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August 1986

A Burning Issue: Health and Wealth up in Smoke

Author Affiliations

Vanderbilt University Medical Center Nashville, TN 37205

Arch Intern Med. 1986;146(8):1494-1495. doi:10.1001/archinte.1986.00360200044005

Smokers must face the fact that they do not live in a vacuum. Never mind the 'passive' smoking controversy for the time being; smoking adversely affects things more near and dear to nonsmokers' hearts than their lungs—it reaches into their very wallets as well. A recent article in the New England Journal of Medicine estimates that the increased annual cost of medical care directly attributable to smoking and paid through higher taxes and health insurance premiums for everyone—including nonsmokers—is in excess of $100 per person.1 Thus smoking is more than mere self-indulgence and self-destruction; in this context, smoking is a crime.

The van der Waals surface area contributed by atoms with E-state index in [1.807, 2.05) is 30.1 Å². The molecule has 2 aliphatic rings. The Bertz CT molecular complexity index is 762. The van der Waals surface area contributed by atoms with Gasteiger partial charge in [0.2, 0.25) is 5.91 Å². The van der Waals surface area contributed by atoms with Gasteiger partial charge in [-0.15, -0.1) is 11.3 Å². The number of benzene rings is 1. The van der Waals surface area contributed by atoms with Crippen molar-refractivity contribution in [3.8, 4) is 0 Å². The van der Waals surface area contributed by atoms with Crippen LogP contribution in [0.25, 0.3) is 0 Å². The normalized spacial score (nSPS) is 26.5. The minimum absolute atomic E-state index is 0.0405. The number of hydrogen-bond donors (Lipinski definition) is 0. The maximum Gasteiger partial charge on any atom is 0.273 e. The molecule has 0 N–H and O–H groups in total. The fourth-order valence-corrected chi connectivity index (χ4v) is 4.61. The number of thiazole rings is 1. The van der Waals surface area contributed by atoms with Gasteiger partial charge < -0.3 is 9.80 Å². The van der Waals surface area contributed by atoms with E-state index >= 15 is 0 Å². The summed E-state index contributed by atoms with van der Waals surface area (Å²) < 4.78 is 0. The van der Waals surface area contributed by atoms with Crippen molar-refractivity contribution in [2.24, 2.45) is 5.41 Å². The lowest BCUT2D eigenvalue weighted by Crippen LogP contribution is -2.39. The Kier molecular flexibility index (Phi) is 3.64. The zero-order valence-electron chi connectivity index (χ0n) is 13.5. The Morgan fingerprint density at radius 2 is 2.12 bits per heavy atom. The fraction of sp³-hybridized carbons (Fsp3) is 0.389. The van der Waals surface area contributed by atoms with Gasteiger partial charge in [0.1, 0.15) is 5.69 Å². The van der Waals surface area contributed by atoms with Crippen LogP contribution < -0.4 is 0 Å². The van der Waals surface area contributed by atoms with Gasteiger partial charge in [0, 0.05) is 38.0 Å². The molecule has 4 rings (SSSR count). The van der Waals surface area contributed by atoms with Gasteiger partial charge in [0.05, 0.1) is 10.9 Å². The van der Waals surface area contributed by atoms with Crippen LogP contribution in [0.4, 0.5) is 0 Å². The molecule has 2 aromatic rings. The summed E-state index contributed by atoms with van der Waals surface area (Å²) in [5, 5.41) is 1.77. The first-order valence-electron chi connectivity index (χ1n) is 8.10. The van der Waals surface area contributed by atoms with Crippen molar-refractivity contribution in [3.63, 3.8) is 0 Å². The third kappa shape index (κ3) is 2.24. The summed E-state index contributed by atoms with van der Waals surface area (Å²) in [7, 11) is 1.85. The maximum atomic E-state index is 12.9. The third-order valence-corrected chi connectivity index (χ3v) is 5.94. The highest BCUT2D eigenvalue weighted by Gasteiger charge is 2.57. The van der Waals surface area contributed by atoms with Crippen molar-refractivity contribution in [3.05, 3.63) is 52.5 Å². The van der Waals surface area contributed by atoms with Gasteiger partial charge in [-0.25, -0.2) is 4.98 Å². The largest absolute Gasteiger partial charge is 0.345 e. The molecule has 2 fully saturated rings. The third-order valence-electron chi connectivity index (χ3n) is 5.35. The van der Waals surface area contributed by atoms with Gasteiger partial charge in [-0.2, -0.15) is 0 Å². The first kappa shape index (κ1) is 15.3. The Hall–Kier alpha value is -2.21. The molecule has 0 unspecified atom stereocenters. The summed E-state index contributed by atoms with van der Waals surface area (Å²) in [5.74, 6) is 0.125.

In terms of 1985 dollars, smoking accounts for over $16 billion in total direct health care and an additional $37 billion in lost productivity and earnings every year.1 Certainly, smokers pay some of these costs through taxes on each pack of cigarettes they purchase, but they